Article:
Document Type

Article

Publication Date

2-3-2021

Comments

This article is the authors' final version prior to publication in European Journal of Pharmacology, Volume 897, February 2021, Article number 173928.

The published version is available at https://doi.org/10.1016/j.ejphar.2021.173928. Copyright © Sharma et al.

Abstract

The recent SARS-CoV-2 pandemic poses one of the greatest challenges to modern medicine. Therefore, identification of new therapeutic strategies seems essential either based on novel vaccines or drugs or simply repurposing existing drugs. Notably, due to their known safety profile, repurposing of existing drugs is the fastest and highly efficient approach to bring a therapeutic to a clinic for any new indication. One such drug that has been used extensively for decades is chloroquine (CQ, with its derivatives) either for malaria, lupus and rheumatoid arthritis. Accumulating body of evidence from experimental pharmacology suggests that CQ and related analogues also activate certain pathways that can potentially be exploited for therapeutic gain. For example, in the airways, this has opened an attractive avenue for developing novel bitter taste ligands as a new class of bronchodilators for asthma. While CQ and its derivatives have been proposed as a therapy in COVID-19, it remains to be seen whether it really work in the clinic? To this end, our perspective aims to provide a timely yet brief insights on the existing literature on CQ and the controversies surrounding its use in COVID-19. Further, we also highlight some of cell-based mechanism(s) that CQ and its derivatives affect in mediating variety of physiological responses in the cell. We believe, data emanating from the clinical studies and continual understanding of the fundamental mechanisms may potentially help in designing effective therapeutic strategies that meets both efficacy and safety criteria for COVID-19.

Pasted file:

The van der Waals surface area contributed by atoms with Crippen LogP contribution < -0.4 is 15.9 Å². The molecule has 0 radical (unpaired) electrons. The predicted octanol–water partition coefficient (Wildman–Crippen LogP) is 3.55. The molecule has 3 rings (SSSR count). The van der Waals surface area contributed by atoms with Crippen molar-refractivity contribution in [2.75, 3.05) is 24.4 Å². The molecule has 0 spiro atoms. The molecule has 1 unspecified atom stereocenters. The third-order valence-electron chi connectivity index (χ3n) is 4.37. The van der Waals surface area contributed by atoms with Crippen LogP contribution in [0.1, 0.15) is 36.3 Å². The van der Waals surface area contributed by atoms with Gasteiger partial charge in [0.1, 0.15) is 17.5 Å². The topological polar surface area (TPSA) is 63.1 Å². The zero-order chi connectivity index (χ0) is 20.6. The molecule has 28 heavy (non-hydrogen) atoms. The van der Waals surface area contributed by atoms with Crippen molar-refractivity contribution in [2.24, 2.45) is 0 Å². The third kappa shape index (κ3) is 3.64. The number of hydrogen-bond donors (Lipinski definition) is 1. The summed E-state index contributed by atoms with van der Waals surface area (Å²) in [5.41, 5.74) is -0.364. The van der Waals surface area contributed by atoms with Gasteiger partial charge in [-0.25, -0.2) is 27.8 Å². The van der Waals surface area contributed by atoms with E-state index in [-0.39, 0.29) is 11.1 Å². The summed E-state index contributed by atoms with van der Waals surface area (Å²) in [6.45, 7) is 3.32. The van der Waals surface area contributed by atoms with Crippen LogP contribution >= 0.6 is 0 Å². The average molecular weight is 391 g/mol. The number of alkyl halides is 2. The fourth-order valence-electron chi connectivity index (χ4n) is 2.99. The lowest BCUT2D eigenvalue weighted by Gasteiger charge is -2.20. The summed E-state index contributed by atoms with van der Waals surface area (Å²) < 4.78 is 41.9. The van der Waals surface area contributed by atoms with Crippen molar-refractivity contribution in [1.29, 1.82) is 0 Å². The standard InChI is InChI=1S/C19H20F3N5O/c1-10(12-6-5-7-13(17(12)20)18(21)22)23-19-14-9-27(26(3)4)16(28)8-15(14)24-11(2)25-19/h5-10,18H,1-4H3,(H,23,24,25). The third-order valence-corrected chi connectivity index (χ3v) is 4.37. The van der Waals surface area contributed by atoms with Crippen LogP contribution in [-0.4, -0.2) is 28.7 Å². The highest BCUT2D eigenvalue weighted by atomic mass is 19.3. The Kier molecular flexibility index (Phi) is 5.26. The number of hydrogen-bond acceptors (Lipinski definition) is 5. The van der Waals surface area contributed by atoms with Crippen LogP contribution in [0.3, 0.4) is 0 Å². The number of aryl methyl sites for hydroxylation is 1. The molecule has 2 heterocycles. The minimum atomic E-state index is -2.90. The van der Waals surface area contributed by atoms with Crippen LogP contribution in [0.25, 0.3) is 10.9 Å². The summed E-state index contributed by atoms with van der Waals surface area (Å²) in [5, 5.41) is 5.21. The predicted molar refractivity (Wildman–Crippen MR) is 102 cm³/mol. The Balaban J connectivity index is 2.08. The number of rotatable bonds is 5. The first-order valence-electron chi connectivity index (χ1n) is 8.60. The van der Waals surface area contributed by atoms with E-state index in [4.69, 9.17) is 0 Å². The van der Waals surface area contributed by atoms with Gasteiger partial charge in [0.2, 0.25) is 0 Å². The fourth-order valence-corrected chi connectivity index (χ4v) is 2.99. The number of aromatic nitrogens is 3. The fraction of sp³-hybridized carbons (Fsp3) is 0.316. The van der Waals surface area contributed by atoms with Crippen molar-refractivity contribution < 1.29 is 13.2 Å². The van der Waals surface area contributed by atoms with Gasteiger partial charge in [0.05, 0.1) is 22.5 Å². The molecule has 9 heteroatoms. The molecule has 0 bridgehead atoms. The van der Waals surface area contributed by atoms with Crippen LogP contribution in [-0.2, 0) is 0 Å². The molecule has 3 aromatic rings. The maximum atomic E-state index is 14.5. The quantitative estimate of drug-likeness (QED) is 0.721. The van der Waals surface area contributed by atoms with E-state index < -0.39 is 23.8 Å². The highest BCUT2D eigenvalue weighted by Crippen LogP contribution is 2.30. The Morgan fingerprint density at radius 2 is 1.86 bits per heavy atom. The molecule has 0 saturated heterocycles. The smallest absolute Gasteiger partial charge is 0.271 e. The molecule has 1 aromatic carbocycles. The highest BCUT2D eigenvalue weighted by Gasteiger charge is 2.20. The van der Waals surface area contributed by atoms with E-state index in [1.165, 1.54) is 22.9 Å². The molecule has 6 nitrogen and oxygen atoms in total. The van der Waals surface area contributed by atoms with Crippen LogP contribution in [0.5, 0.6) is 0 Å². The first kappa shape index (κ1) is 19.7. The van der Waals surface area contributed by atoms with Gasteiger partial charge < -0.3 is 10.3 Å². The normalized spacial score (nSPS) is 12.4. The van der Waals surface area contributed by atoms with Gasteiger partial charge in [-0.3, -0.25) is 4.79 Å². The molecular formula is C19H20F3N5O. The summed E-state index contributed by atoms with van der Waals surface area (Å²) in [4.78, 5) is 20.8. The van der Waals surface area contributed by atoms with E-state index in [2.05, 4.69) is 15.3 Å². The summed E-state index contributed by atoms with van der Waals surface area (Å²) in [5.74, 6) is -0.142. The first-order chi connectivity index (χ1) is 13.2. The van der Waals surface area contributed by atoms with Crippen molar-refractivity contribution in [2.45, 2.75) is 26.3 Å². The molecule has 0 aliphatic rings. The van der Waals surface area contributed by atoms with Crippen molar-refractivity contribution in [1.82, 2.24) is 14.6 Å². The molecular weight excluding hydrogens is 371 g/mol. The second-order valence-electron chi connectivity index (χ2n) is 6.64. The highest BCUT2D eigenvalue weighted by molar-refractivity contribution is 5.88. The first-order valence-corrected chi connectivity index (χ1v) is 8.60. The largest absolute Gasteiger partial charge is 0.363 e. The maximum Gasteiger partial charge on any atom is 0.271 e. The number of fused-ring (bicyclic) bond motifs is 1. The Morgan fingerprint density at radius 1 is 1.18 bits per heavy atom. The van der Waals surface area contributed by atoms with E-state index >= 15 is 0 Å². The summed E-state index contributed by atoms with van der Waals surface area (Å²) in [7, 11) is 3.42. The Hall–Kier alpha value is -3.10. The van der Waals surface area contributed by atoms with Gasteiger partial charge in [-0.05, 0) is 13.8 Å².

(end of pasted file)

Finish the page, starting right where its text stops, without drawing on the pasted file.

Creative Commons License

Creative Commons License
This work is licensed under a Creative Commons Attribution-Noncommercial-No Derivative Works 4.0 License.

PubMed ID

33545161

Language

English

Available for download on Thursday, February 03, 2022

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